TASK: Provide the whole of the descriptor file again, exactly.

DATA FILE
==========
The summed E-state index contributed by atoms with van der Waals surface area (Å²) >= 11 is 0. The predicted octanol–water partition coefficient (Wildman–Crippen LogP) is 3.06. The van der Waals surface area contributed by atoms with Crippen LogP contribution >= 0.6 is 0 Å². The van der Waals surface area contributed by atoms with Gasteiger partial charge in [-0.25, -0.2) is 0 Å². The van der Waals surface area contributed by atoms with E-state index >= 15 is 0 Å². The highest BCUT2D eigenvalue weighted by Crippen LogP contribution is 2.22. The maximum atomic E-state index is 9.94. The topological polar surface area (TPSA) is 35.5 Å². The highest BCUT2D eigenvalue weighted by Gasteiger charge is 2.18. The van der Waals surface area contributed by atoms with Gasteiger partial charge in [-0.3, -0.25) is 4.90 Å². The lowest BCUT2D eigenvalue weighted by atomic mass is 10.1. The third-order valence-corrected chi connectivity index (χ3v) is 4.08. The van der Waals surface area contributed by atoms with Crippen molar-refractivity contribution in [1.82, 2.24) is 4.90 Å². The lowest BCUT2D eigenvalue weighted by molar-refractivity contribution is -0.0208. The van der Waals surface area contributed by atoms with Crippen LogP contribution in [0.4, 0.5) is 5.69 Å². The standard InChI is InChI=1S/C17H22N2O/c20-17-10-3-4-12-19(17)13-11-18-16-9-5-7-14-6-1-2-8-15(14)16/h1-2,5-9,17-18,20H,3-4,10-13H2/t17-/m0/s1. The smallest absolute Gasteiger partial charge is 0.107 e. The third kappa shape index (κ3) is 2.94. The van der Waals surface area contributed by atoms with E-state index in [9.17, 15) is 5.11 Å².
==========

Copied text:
The summed E-state index contributed by atoms with van der Waals surface area (Å²) >= 11 is 0. The predicted octanol–water partition coefficient (Wildman–Crippen LogP) is 3.06. The van der Waals surface area contributed by atoms with Crippen LogP contribution >= 0.6 is 0 Å². The van der Waals surface area contributed by atoms with Gasteiger partial charge in [-0.25, -0.2) is 0 Å². The van der Waals surface area contributed by atoms with E-state index >= 15 is 0 Å². The highest BCUT2D eigenvalue weighted by Crippen LogP contribution is 2.22. The maximum atomic E-state index is 9.94. The topological polar surface area (TPSA) is 35.5 Å². The highest BCUT2D eigenvalue weighted by Gasteiger charge is 2.18. The van der Waals surface area contributed by atoms with Gasteiger partial charge in [-0.3, -0.25) is 4.90 Å². The lowest BCUT2D eigenvalue weighted by atomic mass is 10.1. The third-order valence-corrected chi connectivity index (χ3v) is 4.08. The van der Waals surface area contributed by atoms with Crippen molar-refractivity contribution in [1.82, 2.24) is 4.90 Å². The lowest BCUT2D eigenvalue weighted by molar-refractivity contribution is -0.0208. The van der Waals surface area contributed by atoms with Crippen LogP contribution in [0.4, 0.5) is 5.69 Å². The standard InChI is InChI=1S/C17H22N2O/c20-17-10-3-4-12-19(17)13-11-18-16-9-5-7-14-6-1-2-8-15(14)16/h1-2,5-9,17-18,20H,3-4,10-13H2/t17-/m0/s1. The smallest absolute Gasteiger partial charge is 0.107 e. The third kappa shape index (κ3) is 2.94. The van der Waals surface area contributed by atoms with E-state index in [9.17, 15) is 5.11 Å².